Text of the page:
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Bill Ritter

New York, NY
  • Bill Ritter in the photo 1


It was one of those seared-forever life events. Dr. Teena Shetty, the concussion expert at Hospital for Special Surgery - with a gentle smile that belies her steely serious eyes - warns me that “you can either follow the advice and treatment I’m about to tell you, or you will come back in 6 months and ask me to fix you, and it will be too late. And I won’t be able to heal your brain.”

Yikes! Talk about getting my attention.

What followed was advice that took my breath away, and, I’ll admit now, was uber-difficult for me to wrap my head around (no pun intended). Said the good doctor: As of now, you will clear your calendar for the next 2 weeks …. And at least for the next week, no reading, no TV, no movies, no screen-time of any kind, no caffeine, no exercise. You will sleep as much as possible. And did I mention no screen time?

WHAT???? I remember making some feeble attempt to explain my jammed “next 2 weeks” … daily newscasts, our weekly Up Close program, our annual Operation 7 Save A Live campaign kickoff and the taping of our one-hour special on fire safety, and anchoring our coverage of the Inauguration.

After I had listed all that, Dr. Shetty looked sternly at me again and repeated her mantra that I could listen to her now or pay the price later. Of course there was really never any choice - not if I cared for my family and my job, both of which I want to be operating at 100% for many years. And so began what would become an amazing experience - frightening and sobering, but also enlightening, clarifying and inspiring.

For the first week - except for doctor’s visits that included an MRI with me wearing a "Silence Of The Lambs" kind of face mask to scan my brain for 45 minutes - I slept. A lot. Over the first 5 days I slept an average of nearly 15 hours a day. (Typically I sleep at most 6 hours a day.)

What my brain needed, the doctor explained, was to heal by harnessing all the chemicals and energy that it usually taps to think. I had one job: Let my brain focus on fixing the concussed (injured) muscle.

And so that’s what I did. My eyes stayed shut for much of the day - even when I wasn’t sleeping. The image of my brain healing, and me being 100% for the people I love and who love me … all that propelled me forward. That was my main thought. And my second, third and 10th thoughts as well. And I approached it with the kind of workaholic fervor that I had approached my daily life before my most-public slip on the ice. (I posted my slip and fall on Facebook the day after it happened - which brought lots of comments from many who had experienced a concussion but didn't follow their doctor's orders!)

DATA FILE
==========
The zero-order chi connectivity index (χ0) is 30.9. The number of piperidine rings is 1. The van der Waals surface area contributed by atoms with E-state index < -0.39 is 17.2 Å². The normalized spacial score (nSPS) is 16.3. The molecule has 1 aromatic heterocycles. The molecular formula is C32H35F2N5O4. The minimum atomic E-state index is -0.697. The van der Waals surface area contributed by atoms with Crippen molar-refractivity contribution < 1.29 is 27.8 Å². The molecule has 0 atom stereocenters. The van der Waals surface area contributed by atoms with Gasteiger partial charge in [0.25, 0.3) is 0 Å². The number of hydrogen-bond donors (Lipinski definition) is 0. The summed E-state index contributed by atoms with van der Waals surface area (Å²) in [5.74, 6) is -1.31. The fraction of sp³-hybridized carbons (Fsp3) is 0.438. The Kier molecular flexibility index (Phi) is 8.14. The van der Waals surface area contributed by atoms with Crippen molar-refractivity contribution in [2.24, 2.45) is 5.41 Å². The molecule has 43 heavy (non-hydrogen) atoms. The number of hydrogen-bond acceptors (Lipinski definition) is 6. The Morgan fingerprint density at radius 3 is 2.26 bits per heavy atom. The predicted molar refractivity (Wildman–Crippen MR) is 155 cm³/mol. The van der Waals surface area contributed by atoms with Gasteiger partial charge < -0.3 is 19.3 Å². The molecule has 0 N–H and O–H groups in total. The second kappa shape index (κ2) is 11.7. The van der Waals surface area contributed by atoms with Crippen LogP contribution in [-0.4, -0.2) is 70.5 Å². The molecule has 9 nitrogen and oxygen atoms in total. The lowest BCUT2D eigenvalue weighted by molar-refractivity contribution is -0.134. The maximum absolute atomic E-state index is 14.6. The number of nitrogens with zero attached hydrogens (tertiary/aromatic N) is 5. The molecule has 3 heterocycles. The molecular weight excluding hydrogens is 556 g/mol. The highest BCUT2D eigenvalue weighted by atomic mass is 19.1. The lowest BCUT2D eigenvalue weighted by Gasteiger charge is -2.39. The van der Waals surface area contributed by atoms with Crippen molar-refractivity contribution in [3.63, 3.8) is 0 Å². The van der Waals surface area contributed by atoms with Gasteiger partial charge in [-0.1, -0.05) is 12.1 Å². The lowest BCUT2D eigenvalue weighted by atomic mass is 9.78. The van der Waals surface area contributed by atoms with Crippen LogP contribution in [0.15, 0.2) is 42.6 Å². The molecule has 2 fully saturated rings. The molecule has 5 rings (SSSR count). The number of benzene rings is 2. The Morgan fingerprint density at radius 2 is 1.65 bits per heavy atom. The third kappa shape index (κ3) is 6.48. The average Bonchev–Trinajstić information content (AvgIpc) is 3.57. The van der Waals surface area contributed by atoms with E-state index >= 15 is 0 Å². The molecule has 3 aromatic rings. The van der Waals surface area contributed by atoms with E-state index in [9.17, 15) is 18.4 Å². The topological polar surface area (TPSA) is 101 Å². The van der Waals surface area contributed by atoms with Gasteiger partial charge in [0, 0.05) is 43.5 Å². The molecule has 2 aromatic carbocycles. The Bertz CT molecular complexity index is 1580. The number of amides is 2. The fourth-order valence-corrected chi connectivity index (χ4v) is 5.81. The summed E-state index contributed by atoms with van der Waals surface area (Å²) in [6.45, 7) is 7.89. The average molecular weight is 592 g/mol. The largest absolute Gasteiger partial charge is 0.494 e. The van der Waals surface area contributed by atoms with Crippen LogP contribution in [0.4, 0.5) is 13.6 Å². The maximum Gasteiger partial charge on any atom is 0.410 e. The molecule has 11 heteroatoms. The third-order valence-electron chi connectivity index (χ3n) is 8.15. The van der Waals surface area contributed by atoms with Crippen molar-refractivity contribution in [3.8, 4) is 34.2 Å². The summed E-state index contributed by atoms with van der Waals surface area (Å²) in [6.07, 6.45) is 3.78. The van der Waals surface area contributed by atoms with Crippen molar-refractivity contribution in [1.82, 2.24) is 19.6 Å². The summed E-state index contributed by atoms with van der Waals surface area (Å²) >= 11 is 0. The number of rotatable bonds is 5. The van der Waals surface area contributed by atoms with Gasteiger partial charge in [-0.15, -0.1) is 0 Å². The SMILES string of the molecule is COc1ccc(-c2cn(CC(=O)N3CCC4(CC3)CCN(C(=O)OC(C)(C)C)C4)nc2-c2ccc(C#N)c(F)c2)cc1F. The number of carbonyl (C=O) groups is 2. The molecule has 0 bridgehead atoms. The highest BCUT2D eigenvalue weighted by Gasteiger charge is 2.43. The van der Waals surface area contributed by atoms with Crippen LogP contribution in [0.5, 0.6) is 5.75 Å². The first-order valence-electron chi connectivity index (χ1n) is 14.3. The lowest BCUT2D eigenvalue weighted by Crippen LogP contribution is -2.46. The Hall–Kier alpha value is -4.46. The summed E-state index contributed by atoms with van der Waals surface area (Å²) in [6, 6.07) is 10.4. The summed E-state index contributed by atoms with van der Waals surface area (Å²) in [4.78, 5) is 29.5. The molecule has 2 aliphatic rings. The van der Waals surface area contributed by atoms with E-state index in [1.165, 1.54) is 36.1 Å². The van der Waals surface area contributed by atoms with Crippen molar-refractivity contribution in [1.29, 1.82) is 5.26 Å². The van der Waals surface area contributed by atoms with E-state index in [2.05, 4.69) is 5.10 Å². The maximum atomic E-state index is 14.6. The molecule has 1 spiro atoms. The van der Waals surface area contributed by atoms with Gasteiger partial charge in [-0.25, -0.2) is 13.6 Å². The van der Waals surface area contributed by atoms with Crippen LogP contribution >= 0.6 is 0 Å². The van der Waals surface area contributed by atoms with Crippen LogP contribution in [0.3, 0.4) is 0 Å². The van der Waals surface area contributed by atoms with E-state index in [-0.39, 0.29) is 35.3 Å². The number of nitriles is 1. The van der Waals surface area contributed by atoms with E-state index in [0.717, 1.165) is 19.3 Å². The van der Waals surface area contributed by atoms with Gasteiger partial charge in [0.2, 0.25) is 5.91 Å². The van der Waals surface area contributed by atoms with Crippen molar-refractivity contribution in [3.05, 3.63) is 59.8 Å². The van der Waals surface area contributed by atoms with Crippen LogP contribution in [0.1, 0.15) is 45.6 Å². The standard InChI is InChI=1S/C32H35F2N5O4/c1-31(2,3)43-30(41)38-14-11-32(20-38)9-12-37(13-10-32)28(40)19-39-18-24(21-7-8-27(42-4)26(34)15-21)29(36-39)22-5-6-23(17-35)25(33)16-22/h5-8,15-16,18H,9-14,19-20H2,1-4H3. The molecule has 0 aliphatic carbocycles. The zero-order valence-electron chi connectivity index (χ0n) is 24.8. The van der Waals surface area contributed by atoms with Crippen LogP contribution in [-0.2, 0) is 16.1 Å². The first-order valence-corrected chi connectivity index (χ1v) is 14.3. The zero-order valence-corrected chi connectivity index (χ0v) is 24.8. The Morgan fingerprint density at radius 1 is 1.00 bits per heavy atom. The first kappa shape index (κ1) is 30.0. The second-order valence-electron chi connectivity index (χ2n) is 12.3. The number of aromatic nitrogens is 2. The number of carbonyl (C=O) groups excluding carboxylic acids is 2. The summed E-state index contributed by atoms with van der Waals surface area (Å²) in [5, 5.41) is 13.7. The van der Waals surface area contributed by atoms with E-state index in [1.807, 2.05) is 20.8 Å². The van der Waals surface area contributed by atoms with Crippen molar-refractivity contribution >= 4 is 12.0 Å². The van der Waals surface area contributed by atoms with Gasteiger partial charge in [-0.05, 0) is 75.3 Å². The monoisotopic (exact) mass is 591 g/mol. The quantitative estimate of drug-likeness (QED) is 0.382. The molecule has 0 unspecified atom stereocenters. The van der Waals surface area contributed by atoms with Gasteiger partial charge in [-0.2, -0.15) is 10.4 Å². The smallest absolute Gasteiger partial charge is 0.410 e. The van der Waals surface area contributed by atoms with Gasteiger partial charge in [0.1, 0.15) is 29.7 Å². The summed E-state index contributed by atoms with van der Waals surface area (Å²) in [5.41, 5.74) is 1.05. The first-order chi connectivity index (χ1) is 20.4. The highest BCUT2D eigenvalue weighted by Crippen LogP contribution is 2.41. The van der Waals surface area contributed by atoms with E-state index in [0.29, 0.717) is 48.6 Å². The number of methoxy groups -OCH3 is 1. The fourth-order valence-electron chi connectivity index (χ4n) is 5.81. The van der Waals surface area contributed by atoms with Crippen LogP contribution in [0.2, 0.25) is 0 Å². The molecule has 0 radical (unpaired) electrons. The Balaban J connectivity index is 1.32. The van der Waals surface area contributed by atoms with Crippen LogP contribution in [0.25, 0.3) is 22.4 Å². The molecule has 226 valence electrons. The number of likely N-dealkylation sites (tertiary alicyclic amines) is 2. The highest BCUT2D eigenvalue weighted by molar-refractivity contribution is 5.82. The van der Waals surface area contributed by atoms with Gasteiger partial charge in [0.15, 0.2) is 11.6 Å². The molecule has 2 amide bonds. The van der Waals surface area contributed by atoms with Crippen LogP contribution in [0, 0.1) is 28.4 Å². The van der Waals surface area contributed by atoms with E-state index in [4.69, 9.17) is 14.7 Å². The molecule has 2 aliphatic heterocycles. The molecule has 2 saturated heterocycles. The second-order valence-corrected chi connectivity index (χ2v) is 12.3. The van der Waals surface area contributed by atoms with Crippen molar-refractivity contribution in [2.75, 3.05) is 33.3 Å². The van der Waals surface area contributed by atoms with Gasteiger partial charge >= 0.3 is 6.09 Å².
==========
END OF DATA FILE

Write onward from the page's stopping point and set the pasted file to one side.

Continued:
The bottom line for me is that I listened to my doctor’s advice. Millions of people get concussions in the U.S. every year - most are sports-related, but slipping on the ice ranks right up there with the non-sports-related concussions. And the recovery worked! I’m back at work today and feel great.

And I'm forever grateful to the remarkable Dr. Teena Shetty and her caring staff at HSS. I felt as if I had a team of partners, walking me through this whole process.

But there’s a bigger bottom line for me from all this. Staying home, getting tended to by my family…. Being read to every night by my 7 year old daughter .. My wife Kathleen making soups to keep me nourished and healthy .. Spending in-the-moment, completely present time with them .. doing nothing… all of that was so completely different for me. The last time I had taken two weeks off work was in 2007, so that was a new experience. But this obviously wasn’t a vacation.. This was a forced slow down. On all fronts. And I found in that a new and different kind of peace. My family did as well.

And so my challenge going forward is how to embrace that - the slow-down - when I’m not going full-throttle at work. That was my big discovery - that it’s OK to not go full-throttle when I’m not at home. That in fact it can be just as healthy as eating my daily bowl of broccoli or my 45 strenuous minutes of cardio. And for that I am in a most profound way grateful for this otherwise scary concussion experience. It has turned what could have been a kind of lost 2 weeks into quite a find.

I’m back. The same -- but I hope better, in every sense.